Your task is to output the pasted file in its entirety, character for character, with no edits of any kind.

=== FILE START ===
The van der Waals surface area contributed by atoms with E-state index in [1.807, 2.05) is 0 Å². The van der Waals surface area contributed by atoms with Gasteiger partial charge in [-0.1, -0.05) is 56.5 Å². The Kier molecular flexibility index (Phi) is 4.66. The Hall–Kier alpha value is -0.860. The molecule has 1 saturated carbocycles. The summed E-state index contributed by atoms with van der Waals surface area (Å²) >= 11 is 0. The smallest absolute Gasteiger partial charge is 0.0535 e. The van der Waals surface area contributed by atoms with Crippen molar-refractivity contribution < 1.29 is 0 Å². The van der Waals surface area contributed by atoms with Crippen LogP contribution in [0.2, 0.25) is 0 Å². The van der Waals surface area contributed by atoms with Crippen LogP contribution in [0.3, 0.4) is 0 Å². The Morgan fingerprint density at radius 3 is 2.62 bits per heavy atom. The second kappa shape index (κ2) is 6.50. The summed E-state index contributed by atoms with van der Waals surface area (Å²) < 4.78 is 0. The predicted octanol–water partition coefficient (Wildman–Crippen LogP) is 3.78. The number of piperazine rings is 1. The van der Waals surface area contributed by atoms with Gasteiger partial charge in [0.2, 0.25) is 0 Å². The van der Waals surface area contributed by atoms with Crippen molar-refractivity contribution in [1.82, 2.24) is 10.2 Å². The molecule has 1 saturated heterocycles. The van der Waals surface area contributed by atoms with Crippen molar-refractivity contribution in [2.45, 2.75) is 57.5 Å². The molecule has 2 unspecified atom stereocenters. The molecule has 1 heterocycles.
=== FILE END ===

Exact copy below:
The van der Waals surface area contributed by atoms with E-state index in [1.807, 2.05) is 0 Å². The van der Waals surface area contributed by atoms with Gasteiger partial charge in [-0.1, -0.05) is 56.5 Å². The Kier molecular flexibility index (Phi) is 4.66. The Hall–Kier alpha value is -0.860. The molecule has 1 saturated carbocycles. The summed E-state index contributed by atoms with van der Waals surface area (Å²) >= 11 is 0. The smallest absolute Gasteiger partial charge is 0.0535 e. The van der Waals surface area contributed by atoms with Crippen molar-refractivity contribution < 1.29 is 0 Å². The van der Waals surface area contributed by atoms with Crippen LogP contribution in [0.2, 0.25) is 0 Å². The van der Waals surface area contributed by atoms with Crippen LogP contribution in [0.3, 0.4) is 0 Å². The Morgan fingerprint density at radius 3 is 2.62 bits per heavy atom. The second kappa shape index (κ2) is 6.50. The summed E-state index contributed by atoms with van der Waals surface area (Å²) < 4.78 is 0. The predicted octanol–water partition coefficient (Wildman–Crippen LogP) is 3.78. The number of piperazine rings is 1. The van der Waals surface area contributed by atoms with Gasteiger partial charge in [0.2, 0.25) is 0 Å². The van der Waals surface area contributed by atoms with Crippen molar-refractivity contribution in [1.82, 2.24) is 10.2 Å². The molecule has 1 saturated heterocycles. The van der Waals surface area contributed by atoms with Crippen molar-refractivity contribution in [2.45, 2.75) is 57.5 Å². The molecule has 2 unspecified atom stereocenters. The molecule has 1 heterocycles.